Ron Amram

Ron Amram

Co-Founder and Co-Director of Combat Arts Institute of Australia. Nidan Gendai Ryu Krav Maga & Jujitsu, Shodan Danzan Ryu Jujutsu, Brown Belt Dennis Hisardut, Krav Maga Instructor, Cert IV Training & Assessment

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Technical Difficulties, Curricular Conundrums and Adaptive Learning

The following is a true story, one that happened to a good friend.

He is, as we say in Australia, a Unit. With a capital ‘U’. He is mid-thirties, around 6’0 and 95kgs, with hardly any body fat. In addition to being very fit and strong, he also had a military career spanning close to two decades and has been involved in self-defence and the martial arts for most of that time. He has been in situation where he had to put those skills to the test, and has done so successfully. Simply put, he is not a dude you want to mess with.

His career often involves travel. During one of his moves to another part of the country, he sought another Krav Maga school to keep up his training (and sanity – those of you who train regularly know what I’m talking about). He trained there for the better part of 6 months, and then went for his first grading. Despite surviving all of the scenarios and dropping one opponent after the other, he failed his test and was told he needs to stay on as a white belt. The reason was that his technique was different to what the school teaches. Apparently, his blocking technique was not effective… despite all evidence to the contrary.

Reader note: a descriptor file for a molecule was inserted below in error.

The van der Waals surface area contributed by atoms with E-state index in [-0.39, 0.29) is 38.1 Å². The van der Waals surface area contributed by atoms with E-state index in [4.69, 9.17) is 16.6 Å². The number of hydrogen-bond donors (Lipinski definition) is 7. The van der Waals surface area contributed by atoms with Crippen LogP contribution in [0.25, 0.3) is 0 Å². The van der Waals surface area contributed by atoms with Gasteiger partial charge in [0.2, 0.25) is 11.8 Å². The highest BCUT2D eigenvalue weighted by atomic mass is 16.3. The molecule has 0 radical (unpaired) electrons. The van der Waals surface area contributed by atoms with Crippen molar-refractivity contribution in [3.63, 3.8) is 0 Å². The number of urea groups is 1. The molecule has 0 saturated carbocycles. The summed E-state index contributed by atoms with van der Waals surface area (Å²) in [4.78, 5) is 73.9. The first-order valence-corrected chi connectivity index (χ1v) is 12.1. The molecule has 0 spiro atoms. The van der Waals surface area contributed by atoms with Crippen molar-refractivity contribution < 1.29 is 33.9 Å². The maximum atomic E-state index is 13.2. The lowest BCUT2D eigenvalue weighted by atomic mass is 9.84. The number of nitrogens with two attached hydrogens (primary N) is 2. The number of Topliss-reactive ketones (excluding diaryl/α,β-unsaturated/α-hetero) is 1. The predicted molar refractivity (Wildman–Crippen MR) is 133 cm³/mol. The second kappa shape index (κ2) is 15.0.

Was the school right to fail him for not learning their way of doing things, or was it their oversight for failing someone who has demonstrated to have clear self-defence capabilities?

Fight or Fright, Pt. 2

You have finished warming up and have put all of your protective gear on. You’ve spent the last 5 minutes mentally preparing yourself for what’s about to happen. ‘It’s all good’, you tell yourself. ‘I am the star here. Everyone is here to make me look good and I’m going to kick butt’. You feel sharp. You feel ready. You feel excited.

The bell goes, and within seconds your partner hits with you with a hard, clean shot.

Things go downhill fast from there. Your adrenaline takes over. Your combinations don’t seem to have an effect, you can’t seem to land any clean shots and you start getting frustrated.

The next round, though with a different partner, feels much the same.

Has this ever happened to you? If the answer is 'yes', then read on.

Fight or Fright, pt. 1


For some, this word brings excitement, anticipation and fun.
For others, it brings fear, trepidation and that familiar feeling of an empty pit in the bottom of your stomach and a dry mouth.

Both are normal, and we all get some days of one and some days of the other, depending on our experience, how we feel on the day, who we are sparring with, etc.

I’d like to invite you to think of the aggregate, or the overall theme of how you feel about sparring. Which one of the above two responses seems more prominent - anticipation or fear?

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